Friday, February 06, 2015

Review: A Wolf at the Door by K. A. Stewart

A Wolf at the Door
Author:  K. A. Stewart
Series:   Jesse James Dawson 3
Publisher:  Roc, August 7, 2012
Format:  Mass Market Paperback and eBook, 320 pages
List Price:  $7.99 (print)
ISBN:  9780451464637 (print)
Review Copy:  Reviewer's Own


Jesse James Dawson was once an ordinary man until he discovered that demons were real, and fighting them meant putting his own soul on the line. His new case is a beauty: Gretchen Keene, a Hollywood starlet who’s become an unwitting catalyst in an all-out demon war. It’s not her soul Jesse needs to protect, but the two-hundred-and-seventy-six others she’s carting around—all the souls sold to spend just one night with the blonde bombshell. That’s a lot of baggage, although it might explain her meteoric rise to fame. And it’s all up for grabs by the demon world.

All Jesse has to do is keep her safe until New Year's. Sounds easy. But darkness is casting a nasty shadow in the California sun—a new unseen enemy is closing in and leaving Jesse to wonder: how do you fight something you can’t see coming?

Doreen’s Thoughts

I do not usually read books that are somewhere further in a series – I prefer to read from the beginning of a series. A Wolf at the Door is actually the third book in the Jesse James Dawson series, and I wonder how I never discovered the first book, A Shot in the Dark. I have to give K. A. Stewart credit – while she starts off in the middle of the story, I would never have known this was not the start of a new series. She gives more than enough background information to fill me in on the events of the prior novels during the flow of this one. Kudos to her for that!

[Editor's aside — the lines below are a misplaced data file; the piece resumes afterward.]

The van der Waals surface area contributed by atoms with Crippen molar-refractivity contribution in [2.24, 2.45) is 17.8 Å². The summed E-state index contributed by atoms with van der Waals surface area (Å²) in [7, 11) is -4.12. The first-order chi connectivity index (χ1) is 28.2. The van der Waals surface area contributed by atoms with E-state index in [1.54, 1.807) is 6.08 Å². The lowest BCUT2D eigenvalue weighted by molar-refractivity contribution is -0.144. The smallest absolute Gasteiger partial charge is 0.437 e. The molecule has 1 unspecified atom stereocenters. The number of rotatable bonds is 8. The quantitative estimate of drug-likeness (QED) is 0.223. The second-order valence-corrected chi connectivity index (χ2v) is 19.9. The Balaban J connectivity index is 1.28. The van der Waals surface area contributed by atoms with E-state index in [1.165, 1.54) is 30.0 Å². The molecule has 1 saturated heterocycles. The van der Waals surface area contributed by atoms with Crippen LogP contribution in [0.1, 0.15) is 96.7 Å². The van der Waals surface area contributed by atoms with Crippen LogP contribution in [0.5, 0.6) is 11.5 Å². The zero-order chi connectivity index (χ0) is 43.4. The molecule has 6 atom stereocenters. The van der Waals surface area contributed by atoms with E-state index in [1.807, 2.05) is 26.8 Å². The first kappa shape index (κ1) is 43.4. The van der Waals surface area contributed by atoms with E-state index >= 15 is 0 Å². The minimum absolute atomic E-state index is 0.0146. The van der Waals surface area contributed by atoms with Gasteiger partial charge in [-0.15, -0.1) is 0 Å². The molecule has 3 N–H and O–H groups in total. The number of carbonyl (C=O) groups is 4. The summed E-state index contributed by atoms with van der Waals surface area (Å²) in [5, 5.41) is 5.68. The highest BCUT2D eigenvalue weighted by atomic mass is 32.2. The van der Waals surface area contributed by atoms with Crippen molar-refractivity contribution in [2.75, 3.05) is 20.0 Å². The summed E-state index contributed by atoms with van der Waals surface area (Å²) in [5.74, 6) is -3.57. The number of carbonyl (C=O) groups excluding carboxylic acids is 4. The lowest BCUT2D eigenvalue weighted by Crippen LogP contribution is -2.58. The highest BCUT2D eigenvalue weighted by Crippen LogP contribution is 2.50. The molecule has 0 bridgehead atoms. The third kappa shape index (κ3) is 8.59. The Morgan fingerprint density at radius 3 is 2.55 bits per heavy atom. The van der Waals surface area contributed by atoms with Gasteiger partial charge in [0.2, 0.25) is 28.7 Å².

Jesse James Dawson is a champion – someone who fights demons for the souls of others. Somehow during the other novels, he would up owing a favor to a demon – without knowing what the favor was going to be, a rather dangerous notion. So when the demon appears to cash in his favor, Jesse has no choice. Even with a potential pregnancy for his wife on the horizon, he must leave immediately after Christmas to go to Hollywood and protect an actress – one who already has bargained her own soul away and has been collecting others for years.

Jesse expects not to like Gretchen, envisioning her as a spoiled, demanding star, and Gretchen initially lives up to that expectation. Two other bodyguards, Tai and Bobby, live and attend functions with Gretchen and are initially skeptical about the idea that demons exist and can harm humans. In particular, I liked Tai as a character. He is an aboriginal Maori, and as such, he apparently has magic running through his veins and is more closely connected to the supernatural than other races, yet he has spent his whole life discounting the old stories. His enlightenment and introduction to his powers is fun to watch.

I also enjoyed several other minor characters – the demon Axel, Gretchen’s best friend Dante, and the crazed homeless person, Felix. Stewart drops little details about each that positively draw the character before the readers’ eyes.

There is a whole level of “snarkiness” to Jesse – he reminds me tremendously of Jim Butcher’s Harry Dresden. He has this whole attitude of “I’m here to save the world but I’m going to drop sarcastic comments every chance I can get.” I particularly like Stewart’s description about his choice of T-shirts – each one with a sarcastic quip on the front.

Needless to say, I thoroughly enjoyed A Wolf at the Door. After being in a reading slump for the past two months, it was a pleasure to rip through this as quickly as possible to reach the end. Now I have to go back and snatch up the first two to see what I missed!


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